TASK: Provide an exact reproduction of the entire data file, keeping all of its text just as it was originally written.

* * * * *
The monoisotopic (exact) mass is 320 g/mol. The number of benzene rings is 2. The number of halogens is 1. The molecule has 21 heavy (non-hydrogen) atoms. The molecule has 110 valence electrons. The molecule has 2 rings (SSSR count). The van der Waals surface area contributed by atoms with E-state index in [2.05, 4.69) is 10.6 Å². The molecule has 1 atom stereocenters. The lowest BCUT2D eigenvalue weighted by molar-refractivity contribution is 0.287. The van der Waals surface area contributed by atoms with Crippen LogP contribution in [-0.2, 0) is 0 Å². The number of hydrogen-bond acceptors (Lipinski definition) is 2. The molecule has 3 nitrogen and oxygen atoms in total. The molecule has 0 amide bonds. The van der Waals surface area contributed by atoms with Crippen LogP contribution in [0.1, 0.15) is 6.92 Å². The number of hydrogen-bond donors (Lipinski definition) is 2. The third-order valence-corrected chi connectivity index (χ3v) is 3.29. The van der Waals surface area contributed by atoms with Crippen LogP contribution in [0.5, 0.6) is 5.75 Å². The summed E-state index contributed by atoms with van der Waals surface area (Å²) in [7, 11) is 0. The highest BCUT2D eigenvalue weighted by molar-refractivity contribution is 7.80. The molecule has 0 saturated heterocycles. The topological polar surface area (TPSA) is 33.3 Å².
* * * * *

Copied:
The monoisotopic (exact) mass is 320 g/mol. The number of benzene rings is 2. The number of halogens is 1. The molecule has 21 heavy (non-hydrogen) atoms. The molecule has 110 valence electrons. The molecule has 2 rings (SSSR count). The van der Waals surface area contributed by atoms with E-state index in [2.05, 4.69) is 10.6 Å². The molecule has 1 atom stereocenters. The lowest BCUT2D eigenvalue weighted by molar-refractivity contribution is 0.287. The van der Waals surface area contributed by atoms with Crippen LogP contribution in [-0.2, 0) is 0 Å². The number of hydrogen-bond acceptors (Lipinski definition) is 2. The molecule has 3 nitrogen and oxygen atoms in total. The molecule has 0 amide bonds. The van der Waals surface area contributed by atoms with Crippen LogP contribution in [0.1, 0.15) is 6.92 Å². The number of hydrogen-bond donors (Lipinski definition) is 2. The third-order valence-corrected chi connectivity index (χ3v) is 3.29. The van der Waals surface area contributed by atoms with Crippen LogP contribution in [0.5, 0.6) is 5.75 Å². The summed E-state index contributed by atoms with van der Waals surface area (Å²) in [7, 11) is 0. The highest BCUT2D eigenvalue weighted by molar-refractivity contribution is 7.80. The molecule has 0 saturated heterocycles. The topological polar surface area (TPSA) is 33.3 Å².